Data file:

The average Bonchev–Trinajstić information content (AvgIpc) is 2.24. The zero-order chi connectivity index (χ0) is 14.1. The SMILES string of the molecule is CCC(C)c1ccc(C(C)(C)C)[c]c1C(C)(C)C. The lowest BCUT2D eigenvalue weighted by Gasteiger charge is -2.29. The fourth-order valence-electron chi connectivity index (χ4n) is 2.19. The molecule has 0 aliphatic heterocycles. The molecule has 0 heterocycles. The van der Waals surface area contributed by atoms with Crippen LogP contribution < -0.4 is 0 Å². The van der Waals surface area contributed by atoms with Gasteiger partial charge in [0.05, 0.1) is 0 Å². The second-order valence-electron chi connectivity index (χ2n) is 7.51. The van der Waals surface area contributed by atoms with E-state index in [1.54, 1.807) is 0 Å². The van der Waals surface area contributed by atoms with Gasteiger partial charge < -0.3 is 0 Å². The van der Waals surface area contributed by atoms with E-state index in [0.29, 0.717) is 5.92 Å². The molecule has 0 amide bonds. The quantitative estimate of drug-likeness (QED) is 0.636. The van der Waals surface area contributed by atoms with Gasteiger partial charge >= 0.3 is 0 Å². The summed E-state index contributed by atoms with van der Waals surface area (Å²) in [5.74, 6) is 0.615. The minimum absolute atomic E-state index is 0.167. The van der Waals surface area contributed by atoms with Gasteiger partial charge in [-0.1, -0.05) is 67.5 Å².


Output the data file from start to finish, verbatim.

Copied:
The average Bonchev–Trinajstić information content (AvgIpc) is 2.24. The zero-order chi connectivity index (χ0) is 14.1. The SMILES string of the molecule is CCC(C)c1ccc(C(C)(C)C)[c]c1C(C)(C)C. The lowest BCUT2D eigenvalue weighted by Gasteiger charge is -2.29. The fourth-order valence-electron chi connectivity index (χ4n) is 2.19. The molecule has 0 aliphatic heterocycles. The molecule has 0 heterocycles. The van der Waals surface area contributed by atoms with Crippen LogP contribution < -0.4 is 0 Å². The van der Waals surface area contributed by atoms with Gasteiger partial charge in [0.05, 0.1) is 0 Å². The second-order valence-electron chi connectivity index (χ2n) is 7.51. The van der Waals surface area contributed by atoms with E-state index in [1.54, 1.807) is 0 Å². The van der Waals surface area contributed by atoms with Gasteiger partial charge < -0.3 is 0 Å². The van der Waals surface area contributed by atoms with E-state index in [0.29, 0.717) is 5.92 Å². The molecule has 0 amide bonds. The quantitative estimate of drug-likeness (QED) is 0.636. The van der Waals surface area contributed by atoms with Gasteiger partial charge >= 0.3 is 0 Å². The summed E-state index contributed by atoms with van der Waals surface area (Å²) in [5.74, 6) is 0.615. The minimum absolute atomic E-state index is 0.167. The van der Waals surface area contributed by atoms with Gasteiger partial charge in [-0.1, -0.05) is 67.5 Å².